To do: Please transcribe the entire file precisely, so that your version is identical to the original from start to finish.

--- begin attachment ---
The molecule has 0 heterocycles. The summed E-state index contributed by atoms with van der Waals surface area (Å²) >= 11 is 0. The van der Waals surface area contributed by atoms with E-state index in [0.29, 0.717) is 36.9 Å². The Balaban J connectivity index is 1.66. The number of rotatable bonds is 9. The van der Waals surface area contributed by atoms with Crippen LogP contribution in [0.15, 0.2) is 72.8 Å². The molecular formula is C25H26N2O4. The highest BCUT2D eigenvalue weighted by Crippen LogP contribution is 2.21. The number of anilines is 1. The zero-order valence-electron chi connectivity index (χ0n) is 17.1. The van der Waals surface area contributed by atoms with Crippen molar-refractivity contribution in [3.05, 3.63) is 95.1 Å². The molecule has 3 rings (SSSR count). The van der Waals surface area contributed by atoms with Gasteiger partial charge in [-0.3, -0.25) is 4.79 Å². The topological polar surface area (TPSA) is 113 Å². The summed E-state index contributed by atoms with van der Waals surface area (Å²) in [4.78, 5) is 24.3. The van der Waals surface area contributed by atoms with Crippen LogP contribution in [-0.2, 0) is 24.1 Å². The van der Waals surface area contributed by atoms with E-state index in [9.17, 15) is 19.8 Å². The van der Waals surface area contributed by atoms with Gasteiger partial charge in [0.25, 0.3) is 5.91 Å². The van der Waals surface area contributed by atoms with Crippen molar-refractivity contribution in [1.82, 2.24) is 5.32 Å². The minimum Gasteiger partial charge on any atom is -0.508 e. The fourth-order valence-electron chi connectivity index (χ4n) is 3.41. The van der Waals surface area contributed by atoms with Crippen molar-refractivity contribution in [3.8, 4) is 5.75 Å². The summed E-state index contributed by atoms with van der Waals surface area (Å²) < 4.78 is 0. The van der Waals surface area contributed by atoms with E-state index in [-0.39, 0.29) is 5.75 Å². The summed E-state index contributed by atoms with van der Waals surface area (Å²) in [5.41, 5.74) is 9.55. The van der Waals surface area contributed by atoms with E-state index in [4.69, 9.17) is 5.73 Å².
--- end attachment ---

The molecule has 0 heterocycles. The summed E-state index contributed by atoms with van der Waals surface area (Å²) >= 11 is 0. The van der Waals surface area contributed by atoms with E-state index in [0.29, 0.717) is 36.9 Å². The Balaban J connectivity index is 1.66. The number of rotatable bonds is 9. The van der Waals surface area contributed by atoms with Crippen LogP contribution in [0.15, 0.2) is 72.8 Å². The molecular formula is C25H26N2O4. The highest BCUT2D eigenvalue weighted by Crippen LogP contribution is 2.21. The number of anilines is 1. The zero-order valence-electron chi connectivity index (χ0n) is 17.1. The van der Waals surface area contributed by atoms with Crippen molar-refractivity contribution in [3.05, 3.63) is 95.1 Å². The molecule has 3 rings (SSSR count). The van der Waals surface area contributed by atoms with Gasteiger partial charge in [-0.3, -0.25) is 4.79 Å². The topological polar surface area (TPSA) is 113 Å². The summed E-state index contributed by atoms with van der Waals surface area (Å²) in [4.78, 5) is 24.3. The van der Waals surface area contributed by atoms with Crippen LogP contribution in [-0.2, 0) is 24.1 Å². The van der Waals surface area contributed by atoms with E-state index in [9.17, 15) is 19.8 Å². The van der Waals surface area contributed by atoms with Gasteiger partial charge in [0.25, 0.3) is 5.91 Å². The van der Waals surface area contributed by atoms with Crippen molar-refractivity contribution in [1.82, 2.24) is 5.32 Å². The minimum Gasteiger partial charge on any atom is -0.508 e. The fourth-order valence-electron chi connectivity index (χ4n) is 3.41. The van der Waals surface area contributed by atoms with Crippen molar-refractivity contribution in [3.8, 4) is 5.75 Å². The summed E-state index contributed by atoms with van der Waals surface area (Å²) < 4.78 is 0. The van der Waals surface area contributed by atoms with E-state index in [-0.39, 0.29) is 5.75 Å². The summed E-state index contributed by atoms with van der Waals surface area (Å²) in [5.41, 5.74) is 9.55. The van der Waals surface area contributed by atoms with E-state index in [4.69, 9.17) is 5.73 Å².